Letting Go to Hold On
A personal take on a Taoist principle.
The above video by YouTube channel Einzelgänger is about the Taoist perspective on letting go. Being in a flow state is mentioned many times throughout Taoist teachings and it's something I struggle with. There's a part in the video discussing how an archer who is fixated on a material prize will not shoot as well as he truly can because the focus is on the future rather than the present. As a future thinker myself, that really hit me.
In the past, I have burdened myself with future outcomes, whether they're hypothetical or have a high probability of happening and this has only brought distress in my life. It became so apparent that I think like this that other people exploited it to have me do what they wanted rather than have my best interest at heart. It's heartbreaking to me how competitive our society can be. It's admirable to have resilience and enough self-control to reach achievements and all, but it should be pointed out more often that our need for validation from others or the things we have is basically asking them to manhandle us with puppet strings. What's even worse is that this kind of behavior is reinforced constantly, encouraging us to let shallow outsiders or materialistic means determine our worth.
When thinking about letting go of something, someone, or anything, fear drives a hole in my stomach. Yes, I could go on and on about how I was raised to be this way and it's all a conspiracy for control. That's not necessarily "wrong", but at the end of the day, that just feeds the fear. I'm currently working towards reconditioning myself to acknowledge my inner strength, to let go of the codependency that comes with being used to satisfy the demands from other people. The video from Einzelgänger is very encouraging, but it's not always so easy to let go if you don't know what you're holding onto.
For many of us, we're holding onto the hope to avoid rejection, abandonment, and punishment. Since we were more encouraged to trust authority figures or whoever wanted to manipulate us at the time, we think we're avoiding punishment by being obedient and thus are conditioned not to trust ourselves. It's a painful pill to swallow, but it's such an important truth to face. The word "consequence" comes with negative connotations because it's coated in fear. Consequences are really just lessons, moments of experience. We experience this every single day, whether it be ordering something to eat and realizing we don't like it or trying to cook something with our amateur cooking experience and then realizing that we can cook very well! Our world of capability and our understanding of flow state in Taoism could expand tremendously if we neutralize our view of consequence. It's definitely a step-by-step experience, but it's worth it if it leads to the end of this self-crippling nightmare.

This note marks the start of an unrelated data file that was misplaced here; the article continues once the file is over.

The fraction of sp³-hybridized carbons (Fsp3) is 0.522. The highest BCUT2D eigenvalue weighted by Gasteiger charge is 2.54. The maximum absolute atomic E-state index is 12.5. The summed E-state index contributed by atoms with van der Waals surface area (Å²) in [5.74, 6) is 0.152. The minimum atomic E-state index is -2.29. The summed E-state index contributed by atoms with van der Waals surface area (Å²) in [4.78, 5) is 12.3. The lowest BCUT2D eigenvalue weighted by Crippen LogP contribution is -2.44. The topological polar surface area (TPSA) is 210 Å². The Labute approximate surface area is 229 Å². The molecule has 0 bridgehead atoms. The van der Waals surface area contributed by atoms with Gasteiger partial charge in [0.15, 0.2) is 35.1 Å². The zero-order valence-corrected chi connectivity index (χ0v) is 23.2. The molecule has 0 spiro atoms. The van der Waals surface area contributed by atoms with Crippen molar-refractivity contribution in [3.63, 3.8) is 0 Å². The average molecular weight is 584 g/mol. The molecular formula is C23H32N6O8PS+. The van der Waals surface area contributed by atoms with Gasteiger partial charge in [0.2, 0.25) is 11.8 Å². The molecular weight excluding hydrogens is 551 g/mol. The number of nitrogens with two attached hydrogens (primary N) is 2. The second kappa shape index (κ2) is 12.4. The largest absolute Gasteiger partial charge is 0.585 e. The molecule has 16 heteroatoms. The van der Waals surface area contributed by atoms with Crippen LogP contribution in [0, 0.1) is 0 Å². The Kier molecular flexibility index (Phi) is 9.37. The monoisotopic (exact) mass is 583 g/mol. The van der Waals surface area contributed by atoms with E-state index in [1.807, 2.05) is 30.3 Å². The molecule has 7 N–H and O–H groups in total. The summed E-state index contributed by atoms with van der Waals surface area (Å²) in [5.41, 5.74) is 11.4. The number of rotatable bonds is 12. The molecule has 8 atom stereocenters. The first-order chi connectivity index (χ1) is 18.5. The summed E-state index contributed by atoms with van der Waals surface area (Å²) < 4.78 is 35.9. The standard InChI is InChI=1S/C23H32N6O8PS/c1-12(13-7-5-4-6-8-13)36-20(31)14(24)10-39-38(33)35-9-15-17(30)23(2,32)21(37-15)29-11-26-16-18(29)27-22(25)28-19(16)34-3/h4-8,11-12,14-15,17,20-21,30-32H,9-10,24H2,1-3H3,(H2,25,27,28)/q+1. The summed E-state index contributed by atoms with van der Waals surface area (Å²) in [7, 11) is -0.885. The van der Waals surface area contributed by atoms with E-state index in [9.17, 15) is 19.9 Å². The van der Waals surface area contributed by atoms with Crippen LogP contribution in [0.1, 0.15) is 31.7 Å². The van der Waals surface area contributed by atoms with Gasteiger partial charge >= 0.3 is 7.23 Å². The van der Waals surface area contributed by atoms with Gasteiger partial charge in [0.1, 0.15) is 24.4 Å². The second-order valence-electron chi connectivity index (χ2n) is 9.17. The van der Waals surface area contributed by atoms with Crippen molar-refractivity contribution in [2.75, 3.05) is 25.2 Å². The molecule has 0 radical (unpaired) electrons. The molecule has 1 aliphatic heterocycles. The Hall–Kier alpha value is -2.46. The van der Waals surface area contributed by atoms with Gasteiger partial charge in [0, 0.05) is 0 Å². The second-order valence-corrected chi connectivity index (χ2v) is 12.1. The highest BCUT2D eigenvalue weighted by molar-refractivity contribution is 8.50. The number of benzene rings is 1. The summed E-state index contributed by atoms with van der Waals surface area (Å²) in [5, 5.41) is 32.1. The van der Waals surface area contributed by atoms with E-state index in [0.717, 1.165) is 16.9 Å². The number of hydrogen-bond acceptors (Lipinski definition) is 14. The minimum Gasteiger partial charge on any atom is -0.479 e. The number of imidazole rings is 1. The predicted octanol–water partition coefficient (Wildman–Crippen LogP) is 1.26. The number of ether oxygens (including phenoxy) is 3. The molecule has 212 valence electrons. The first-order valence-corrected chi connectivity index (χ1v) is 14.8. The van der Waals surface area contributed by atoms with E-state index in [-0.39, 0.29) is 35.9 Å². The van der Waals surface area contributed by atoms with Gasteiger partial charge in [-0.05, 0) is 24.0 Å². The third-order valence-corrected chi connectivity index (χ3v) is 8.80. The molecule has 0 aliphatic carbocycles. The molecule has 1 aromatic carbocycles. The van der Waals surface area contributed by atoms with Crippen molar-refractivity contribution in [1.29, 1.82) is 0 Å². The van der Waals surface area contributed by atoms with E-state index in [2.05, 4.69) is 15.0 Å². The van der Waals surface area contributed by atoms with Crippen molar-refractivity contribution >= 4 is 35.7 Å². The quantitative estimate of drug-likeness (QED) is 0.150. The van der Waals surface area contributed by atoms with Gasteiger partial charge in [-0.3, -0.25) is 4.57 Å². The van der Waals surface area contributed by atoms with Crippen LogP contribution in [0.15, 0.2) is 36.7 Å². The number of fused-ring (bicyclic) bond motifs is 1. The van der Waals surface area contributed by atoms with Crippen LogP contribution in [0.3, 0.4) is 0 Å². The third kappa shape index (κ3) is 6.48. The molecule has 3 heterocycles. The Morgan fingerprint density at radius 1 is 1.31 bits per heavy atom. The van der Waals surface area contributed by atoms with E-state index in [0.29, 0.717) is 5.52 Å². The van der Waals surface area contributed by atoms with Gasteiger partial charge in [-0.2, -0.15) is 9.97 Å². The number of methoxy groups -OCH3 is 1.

Letting go also reinforces one's ability to be an autonomous force. Autonomy doesn't necessarily mean you're alone, but rather that you live an interdependent life as an individual. That flow state, that effortless being, is simply just living as you are while knowing when or when not to do something. What attributes to this is self-reflection and self-control, but also the consequences of past actions that you learned from. I used to be afraid to set boundaries with others or unsubscribe to a commitment. When I eventually made those choices, I learned that setting boundaries and standing up for myself wouldn't lead to a catastrophic event; unsubscribing to a commitment taught me not to make promises I can't keep and fully understand any situation I decide to invest my time in. If you suffer from anxiety like I do, you understand that the core of those lessons will sink in once the inner storm passes. Those of us who are hypersensitive have to learn how to deescalate that storm so we don't have a horrible mental breakdown, which I wrote about here. Truly, I think the core of anxiety comes from a lack of an autonomy and that's all the more reason to practice the art of letting go to hold onto your true self.